power-up, after the initial LED decimal point blinks to indicate
the startup of the software, and unless the battery level is low, the
display will remain blank. The processor simply waits for the user to
press the pushbutton. Depending on how long the button is held down
before it is released, the processor then measures and reports either
cell capacity or cell voltage before blanking the display and waiting
for the button to be pressed again.
Internally, a background
timer interrupts the processor once every 60 seconds. This forces the
processor to measure the cell voltage once every minute and check it
against the low voltage limit. If the battery voltage is low, the
display reports the problem (displaying “r” for recharge) for one
second, and then going back to sleep and blanking out the display
again. However, once this low voltage state is detected, the background
timer is reset for a 10 second wakeup call. That means the “r” display
repeats every 10 seconds until the battery voltage is recharged above
the low voltage limit. At that point, the timer is reset back to the
normal 60 second cycle time.
Since every LED segment is
directly connected to a processor pin, no display multiplexing is
required. That also considerably simplified the software.
minimal software all fits well within the capacity of the ATtiny24 so
it can be used, if necessary rather than the larger compatible ATtiny44
or ATtiny84 devices. The software, as usual, is available for download
from the Download section at the end of this page. The zip file
available below includes both the HEX file (for direct programming the
chip) as well as the Bascom source code for those wanting to modify the
code for their own use.
of the fuse settings are given in the software source code. These match
the default settings programmed in by Atmel at chip manufacture. That
means you don’t have to program the fuses in a new chip. Just write the
HEX file to the chip’s flash memory.
you can see from the picture at the top of this page, and in the photo
below, I built my version on a small piece of prototyping board. I used
a 14-pin IC socket for the processor. I also added the standard 6-pin
header to make programming easier for me during software development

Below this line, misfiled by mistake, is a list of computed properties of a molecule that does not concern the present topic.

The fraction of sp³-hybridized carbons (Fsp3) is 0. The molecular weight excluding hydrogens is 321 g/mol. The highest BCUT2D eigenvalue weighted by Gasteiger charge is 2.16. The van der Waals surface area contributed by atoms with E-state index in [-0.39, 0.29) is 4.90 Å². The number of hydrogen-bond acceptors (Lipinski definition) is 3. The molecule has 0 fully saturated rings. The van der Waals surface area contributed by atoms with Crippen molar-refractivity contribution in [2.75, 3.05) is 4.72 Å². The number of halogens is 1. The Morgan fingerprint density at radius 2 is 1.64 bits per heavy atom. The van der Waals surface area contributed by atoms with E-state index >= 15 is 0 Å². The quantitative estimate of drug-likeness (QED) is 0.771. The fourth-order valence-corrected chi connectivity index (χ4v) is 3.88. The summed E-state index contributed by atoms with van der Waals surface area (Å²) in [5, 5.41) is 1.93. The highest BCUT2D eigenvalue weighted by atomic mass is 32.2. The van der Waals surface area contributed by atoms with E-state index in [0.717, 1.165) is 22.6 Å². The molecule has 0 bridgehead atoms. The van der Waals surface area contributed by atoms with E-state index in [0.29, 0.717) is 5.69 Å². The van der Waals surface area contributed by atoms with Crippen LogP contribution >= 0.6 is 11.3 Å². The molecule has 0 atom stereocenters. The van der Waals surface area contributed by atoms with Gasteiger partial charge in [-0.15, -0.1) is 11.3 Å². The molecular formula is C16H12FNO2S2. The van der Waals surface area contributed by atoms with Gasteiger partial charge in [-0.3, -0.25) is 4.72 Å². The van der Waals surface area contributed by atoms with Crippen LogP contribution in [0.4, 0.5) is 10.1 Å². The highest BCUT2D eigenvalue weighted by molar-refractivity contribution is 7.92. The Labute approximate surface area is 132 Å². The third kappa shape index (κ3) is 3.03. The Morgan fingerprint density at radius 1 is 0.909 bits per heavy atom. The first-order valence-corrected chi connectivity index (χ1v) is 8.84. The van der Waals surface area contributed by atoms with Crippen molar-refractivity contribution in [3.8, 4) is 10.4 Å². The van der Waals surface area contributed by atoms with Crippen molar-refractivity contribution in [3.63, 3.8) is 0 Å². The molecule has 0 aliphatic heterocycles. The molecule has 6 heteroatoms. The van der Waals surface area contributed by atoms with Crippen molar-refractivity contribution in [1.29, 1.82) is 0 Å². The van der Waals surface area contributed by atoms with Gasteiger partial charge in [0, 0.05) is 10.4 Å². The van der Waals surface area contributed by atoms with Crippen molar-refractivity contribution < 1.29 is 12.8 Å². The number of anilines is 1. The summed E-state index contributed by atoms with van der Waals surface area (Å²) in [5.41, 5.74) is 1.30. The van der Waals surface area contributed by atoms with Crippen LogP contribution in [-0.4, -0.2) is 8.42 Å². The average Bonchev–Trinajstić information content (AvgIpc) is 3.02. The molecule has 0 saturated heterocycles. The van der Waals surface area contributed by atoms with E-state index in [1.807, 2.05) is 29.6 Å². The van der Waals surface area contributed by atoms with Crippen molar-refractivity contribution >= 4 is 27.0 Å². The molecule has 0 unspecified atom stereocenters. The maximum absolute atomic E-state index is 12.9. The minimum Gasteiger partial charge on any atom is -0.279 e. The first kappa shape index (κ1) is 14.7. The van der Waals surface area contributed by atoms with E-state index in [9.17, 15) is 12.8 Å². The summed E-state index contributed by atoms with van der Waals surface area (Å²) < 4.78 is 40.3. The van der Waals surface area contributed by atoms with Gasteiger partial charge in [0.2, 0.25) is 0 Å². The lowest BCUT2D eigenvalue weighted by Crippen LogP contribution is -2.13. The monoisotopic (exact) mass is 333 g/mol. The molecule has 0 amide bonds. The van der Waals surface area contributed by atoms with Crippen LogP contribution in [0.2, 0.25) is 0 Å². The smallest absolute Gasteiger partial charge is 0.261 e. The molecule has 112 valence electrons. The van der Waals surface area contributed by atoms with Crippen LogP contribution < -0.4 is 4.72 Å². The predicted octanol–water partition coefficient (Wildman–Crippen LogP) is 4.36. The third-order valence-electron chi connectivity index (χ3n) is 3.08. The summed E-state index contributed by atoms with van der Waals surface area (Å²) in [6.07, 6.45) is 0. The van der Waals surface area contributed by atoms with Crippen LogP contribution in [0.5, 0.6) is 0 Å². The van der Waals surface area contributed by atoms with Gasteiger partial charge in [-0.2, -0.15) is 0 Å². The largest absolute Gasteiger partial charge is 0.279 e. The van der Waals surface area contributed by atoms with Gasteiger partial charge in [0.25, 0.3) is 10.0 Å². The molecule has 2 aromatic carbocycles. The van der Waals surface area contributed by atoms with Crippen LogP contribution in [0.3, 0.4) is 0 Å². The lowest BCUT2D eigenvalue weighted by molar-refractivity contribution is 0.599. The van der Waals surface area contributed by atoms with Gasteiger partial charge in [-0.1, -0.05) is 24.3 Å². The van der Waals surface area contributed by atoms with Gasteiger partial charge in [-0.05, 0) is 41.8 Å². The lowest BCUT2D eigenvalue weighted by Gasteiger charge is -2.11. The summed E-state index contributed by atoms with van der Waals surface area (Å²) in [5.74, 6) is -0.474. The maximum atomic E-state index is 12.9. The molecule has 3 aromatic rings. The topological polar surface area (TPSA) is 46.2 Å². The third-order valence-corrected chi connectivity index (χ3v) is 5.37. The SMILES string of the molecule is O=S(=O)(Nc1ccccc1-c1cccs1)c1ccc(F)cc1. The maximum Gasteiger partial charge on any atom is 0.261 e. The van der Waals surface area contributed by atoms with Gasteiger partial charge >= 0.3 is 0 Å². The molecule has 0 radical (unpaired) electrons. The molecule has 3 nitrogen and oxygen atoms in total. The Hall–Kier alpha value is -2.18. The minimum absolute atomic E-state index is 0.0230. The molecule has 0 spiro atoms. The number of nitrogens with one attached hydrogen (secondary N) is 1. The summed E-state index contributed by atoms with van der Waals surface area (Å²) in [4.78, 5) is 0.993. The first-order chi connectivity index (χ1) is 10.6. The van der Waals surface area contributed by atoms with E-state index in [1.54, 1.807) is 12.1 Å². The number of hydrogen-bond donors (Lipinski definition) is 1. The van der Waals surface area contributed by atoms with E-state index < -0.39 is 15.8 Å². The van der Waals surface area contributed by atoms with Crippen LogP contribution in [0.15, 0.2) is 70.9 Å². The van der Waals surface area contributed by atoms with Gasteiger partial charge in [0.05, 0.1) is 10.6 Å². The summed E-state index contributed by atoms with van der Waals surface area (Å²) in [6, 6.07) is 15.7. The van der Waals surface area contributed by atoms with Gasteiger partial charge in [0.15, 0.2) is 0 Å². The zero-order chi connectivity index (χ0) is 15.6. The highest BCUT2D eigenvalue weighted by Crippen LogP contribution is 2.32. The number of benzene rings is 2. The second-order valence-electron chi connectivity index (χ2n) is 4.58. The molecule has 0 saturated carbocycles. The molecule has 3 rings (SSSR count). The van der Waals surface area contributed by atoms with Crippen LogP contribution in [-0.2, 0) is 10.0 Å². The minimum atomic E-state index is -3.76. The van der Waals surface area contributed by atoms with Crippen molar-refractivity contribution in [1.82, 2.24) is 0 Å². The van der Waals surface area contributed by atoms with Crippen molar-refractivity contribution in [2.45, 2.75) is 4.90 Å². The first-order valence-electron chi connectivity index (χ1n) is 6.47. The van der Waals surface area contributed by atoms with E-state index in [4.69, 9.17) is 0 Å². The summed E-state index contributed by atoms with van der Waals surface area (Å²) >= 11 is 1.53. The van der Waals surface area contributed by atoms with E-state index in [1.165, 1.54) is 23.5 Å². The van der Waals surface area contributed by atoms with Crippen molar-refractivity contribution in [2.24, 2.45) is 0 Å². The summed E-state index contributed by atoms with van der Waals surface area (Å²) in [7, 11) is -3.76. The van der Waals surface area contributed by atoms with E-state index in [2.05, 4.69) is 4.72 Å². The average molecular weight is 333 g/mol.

(All two hours of it!) Bascom-AVR makes it easy to write simple
software like this quickly. The 7-segment LED and other components were
wired directly into circuit.A
pair of “test pins" (That was the description of these pins on the
Chinese website where I purchased them for fractions of a cent
each), each comprising a stiff wire loop passing through either a red
or black plastic ring, are used to connect the module to the battery.
finished battery monitor measures about 30 x 30mm. The highest
component on the board is the 7-segment LED which gave an overall
height of about 10mm. In my application, monitoring the backup
battery voltage on my GPS Frequency Reference, I mounted it close
to the front panel to allow the LED display to be readily seen and to
allow the button to be pressed when required.
remark I received about this design suggested I should have used the
old LM3914 instead of a microcontroller. However, both price and
performance come out in favour of the ATtiny84 solution. In any case,
the LM3914 will not operate with a supply rail below 3V, essential in
any single cell Li-Ion battery monitor.
the LM3914 sells in the UK at time of writing (Early 2016) for UKP2.88
while the ATtiny84 is just UKP1.92 while the equally suitable ATtiny24
was only UKP1.20 (Prices include VAT in case you’re wondering)
a performance perspective, the LM3914’s current consumption might also
be of concern when monitoring a small battery. Assuming it operates in
“dot” mode with just one or two LEDs on (although two LEDs light up at
some input voltages), the current drain is around 10mA. My ATtiny84
board draws about 2mA while idle, and while peak currents are much
higher for the brief time the LED display is on, the average current
remains close to 2mA as well regardless of battery voltage.
In conclusion, I’ve certainly found this ATtiny84 battery monitor to be a useful device around here. I hope you give it a try.
Software: You can download the ZIP file containing
the software (including source code) here. Details of the fuse settings
(identical to the factory default fuse settings for the chip) are
documented in the source code.